How digital staging can help your home listing pop
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In this crazy housing market, it doesn’t take much for properties to sell. But as competition cools down, or with particularly difficult listings, some houses need a little fluffing up. Amid all the buyer competition, even little improvements to a home’s online appeal can mean more money for sellers when the offers start pouring in.
That’s why digital staging is gaining popularity. Here’s why you might want to consider talking to your agent about this cost-effective alternative to traditional staging as a way to attract more buyers.
What is digital staging?
Digital staging is when professional photo editors adjust furniture or other décor in a listing photo. That can mean adding furniture or art, or removing items that look a little past their prime.
“People have a hard time with their imagination in the rooms,” said Angelica Olmsted, an agent at RE/MAX Professionals Cherry Creek in Denver. “You can show the same room as a nursery, as an office, as a gym.”
Peter Schravemade, global director of sales, marketing, revenue and products at BoxBrownie.com, an online provider of photo retouching services for the real estate industry, said the point of this kind of photo editing is to help buyers understand how space in a prospective home can be used.
“You don’t stage a room to make it pretty or to deceive a purchaser,” he said. “You stage a room to tell somebody what that room does.”
How much does digital staging cost?
Digital staging is much less expensive than traditional physical staging. Schravemade said BoxBrownie charges just $24 an image in the U.S. for its services, compared to thousands of dollars a month that most companies charge to actually place furniture and décor in properties for sale.
“Virtual staging is an alternative to physical staging, because 96 percent of vendors cannot afford physical staging,” he said, referring to home sellers.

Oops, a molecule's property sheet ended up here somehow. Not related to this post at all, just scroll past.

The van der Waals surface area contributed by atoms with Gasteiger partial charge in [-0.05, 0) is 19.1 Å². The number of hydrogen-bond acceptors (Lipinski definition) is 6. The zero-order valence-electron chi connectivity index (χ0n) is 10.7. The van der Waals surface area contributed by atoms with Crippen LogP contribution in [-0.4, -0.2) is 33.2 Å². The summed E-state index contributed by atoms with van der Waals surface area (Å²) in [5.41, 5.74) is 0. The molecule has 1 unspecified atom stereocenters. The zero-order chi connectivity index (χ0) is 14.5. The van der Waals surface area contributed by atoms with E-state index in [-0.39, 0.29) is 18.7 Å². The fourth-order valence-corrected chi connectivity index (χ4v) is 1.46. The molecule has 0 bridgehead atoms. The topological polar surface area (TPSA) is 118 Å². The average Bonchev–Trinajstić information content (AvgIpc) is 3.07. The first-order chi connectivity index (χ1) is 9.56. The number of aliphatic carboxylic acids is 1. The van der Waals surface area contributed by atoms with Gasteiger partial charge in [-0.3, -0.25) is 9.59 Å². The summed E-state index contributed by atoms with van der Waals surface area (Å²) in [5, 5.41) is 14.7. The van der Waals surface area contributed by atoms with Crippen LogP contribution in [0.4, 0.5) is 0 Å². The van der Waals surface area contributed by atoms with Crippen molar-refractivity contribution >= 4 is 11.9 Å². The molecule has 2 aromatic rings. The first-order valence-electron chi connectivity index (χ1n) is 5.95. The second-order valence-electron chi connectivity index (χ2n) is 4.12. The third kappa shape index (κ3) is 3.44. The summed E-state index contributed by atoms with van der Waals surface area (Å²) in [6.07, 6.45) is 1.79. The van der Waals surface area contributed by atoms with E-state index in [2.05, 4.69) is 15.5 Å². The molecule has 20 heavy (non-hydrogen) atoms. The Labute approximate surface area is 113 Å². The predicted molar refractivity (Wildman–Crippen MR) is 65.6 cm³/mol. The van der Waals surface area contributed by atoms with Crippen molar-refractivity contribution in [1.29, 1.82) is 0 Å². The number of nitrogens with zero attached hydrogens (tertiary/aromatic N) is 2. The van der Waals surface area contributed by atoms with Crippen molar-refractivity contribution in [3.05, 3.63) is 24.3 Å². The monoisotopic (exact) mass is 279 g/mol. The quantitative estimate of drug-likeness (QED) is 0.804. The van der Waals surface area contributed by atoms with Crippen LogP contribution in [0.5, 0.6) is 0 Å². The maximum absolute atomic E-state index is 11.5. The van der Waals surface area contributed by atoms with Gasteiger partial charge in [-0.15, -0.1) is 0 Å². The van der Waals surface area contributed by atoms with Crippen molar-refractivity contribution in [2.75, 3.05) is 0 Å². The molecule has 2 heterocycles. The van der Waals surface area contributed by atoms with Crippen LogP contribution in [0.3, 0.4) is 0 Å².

What are the benefits to digital staging?
“Use it as a tool to educate the tenant or purchaser what’s going on with the property,” Schravemade said.
Olmsted agreed that the best use of digital staging is to help prospective residents understand what they may be able to do with the property once they move in.
“I have one listing in downtown Denver, which is a great bachelor pad, and that’s exactly what it looks like,” she said. That listing was edited a few ways. For some images, the rooms were made to look vacant, and in others they were spruced up with more neutral modern furniture, “which shows what the potential is,” according to Olmsted.
Are there any drawbacks to digital staging?
The most important thing, Olmsted and Schravemade agreed, is that digitally staged listing photos should present a realistic preview of how a room can be used. Schravemade said that some companies play things a little more fast and loose, for example by resizing furniture that would obviously not fit, or by making more drastic physical alterations to a property through the magic of Photoshop.
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“If you don’t get scale right, you have invariably misrepresented the room,” he said. “Virtual staging should not materially include anything that changes the property. It just should be furniture and décor.”
Listings with more substantially altered photos can mislead buyers and lead to frustration and disappointment.
Olmsted said it’s crucial for agents to be upfront about digitally staged properties.
“I always disclose it. It could definitely be a drawback if you do not disclose that it is virtually staged or amplified or modified in any way,” she said. “I think people could see it as a bait and switch if you’re not upfront about it.”
Digital staging can be a great way to make a listing pop and help buyers understand the future possibilities for a property. If you’re considering using such a service for your own listing, it’s important to make sure the photo editing is done in a way that accurately reflects how a room could be used.